As stock markets across the world tumbled last week on worries over a cheaper Chinese yuan, from individuals, traders, companies to policymakers all seemed to have one question in mind: Will India’s currency and equity markets plumb fresh depths? The immediate reason for China’s decision to devalue the yuan is to aid its exports. Struggling to claw out of its worst slowdown in more than a decade hit by shrinking exports — the edifice of its growth story — China’s central bank in August had first devalued the yuan to its lowest value in three years. This is aimed at making its manufactured products cheaper and help exports race ahead of competitors in a wobbly world market. The yuan has fallen 6.5% since August.
The Chinese government has guided the yuan lower over the past several weeks. This is seen as an indication by the Chinese authorities that a further depreciation of the yuan could be in the offing to boost flagging exports. Other things remaining same, under this system, a weaker yuan will push up exports and vice versa. Over the last six months the dollar has strengthened against most major currencies, reflecting incipient recovery signs in the world’s largest economy. Almost by default, this had also strengthened the Chinese yuan.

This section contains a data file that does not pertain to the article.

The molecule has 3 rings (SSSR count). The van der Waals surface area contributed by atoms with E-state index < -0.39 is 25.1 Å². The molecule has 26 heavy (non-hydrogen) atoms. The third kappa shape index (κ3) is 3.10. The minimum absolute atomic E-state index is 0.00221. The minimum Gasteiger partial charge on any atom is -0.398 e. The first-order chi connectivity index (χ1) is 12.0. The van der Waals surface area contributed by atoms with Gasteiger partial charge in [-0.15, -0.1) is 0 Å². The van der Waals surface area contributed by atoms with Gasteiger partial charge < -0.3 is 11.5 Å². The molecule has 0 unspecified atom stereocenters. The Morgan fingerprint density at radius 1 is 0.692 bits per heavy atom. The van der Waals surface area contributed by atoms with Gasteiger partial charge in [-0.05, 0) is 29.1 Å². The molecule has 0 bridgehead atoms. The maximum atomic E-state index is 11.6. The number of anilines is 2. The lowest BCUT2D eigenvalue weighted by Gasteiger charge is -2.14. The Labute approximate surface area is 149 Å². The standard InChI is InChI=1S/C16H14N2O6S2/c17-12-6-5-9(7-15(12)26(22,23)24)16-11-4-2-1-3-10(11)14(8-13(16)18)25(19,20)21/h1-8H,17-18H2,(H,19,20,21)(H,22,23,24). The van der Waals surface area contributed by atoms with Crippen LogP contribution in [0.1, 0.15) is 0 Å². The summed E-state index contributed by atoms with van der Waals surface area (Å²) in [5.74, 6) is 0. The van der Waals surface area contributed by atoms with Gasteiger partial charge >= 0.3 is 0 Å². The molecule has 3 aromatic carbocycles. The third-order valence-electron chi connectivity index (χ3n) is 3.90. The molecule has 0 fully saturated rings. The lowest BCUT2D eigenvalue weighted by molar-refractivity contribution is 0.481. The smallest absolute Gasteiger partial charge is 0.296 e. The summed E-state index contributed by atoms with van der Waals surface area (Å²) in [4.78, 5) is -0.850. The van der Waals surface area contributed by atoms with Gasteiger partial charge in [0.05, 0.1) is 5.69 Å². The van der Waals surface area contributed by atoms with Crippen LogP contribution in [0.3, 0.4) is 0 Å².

The fall of the rupee and equity markets in India on Thursday are signs of anxiety about the likely impact of the yuan’s devaluation. There are fears that a weaker yuan has raised concerns of dumping — when goods are exported at prices far below what is charged in its home market, or its cost of production. Imports from China have jumped by one-fifth to $60 billion in 2014-15, compared with a year ago, while exports have plunged to $12 billion, leading to a huge trade gap between the two countries.
The silver lining is that amid sputtering global conditions, India is set to become the world’s fastest-growing major economy by 2016, ahead of China. A new World Bank report has said emerging market economies that led the global recovery from the 2007-8 financial crisis are slowing down, with one exception, India. It called India-led South Asia a ‘bright spot’ in an otherwise gloomy outlook for emerging markets, using a phrase that has been used regularly in the recent months for India. That said, it would be imprudent to not keep an eye on the developments in the foreign exchange market. The risk of a string of devaluations by other central banks to help their exporters is too real to ignore.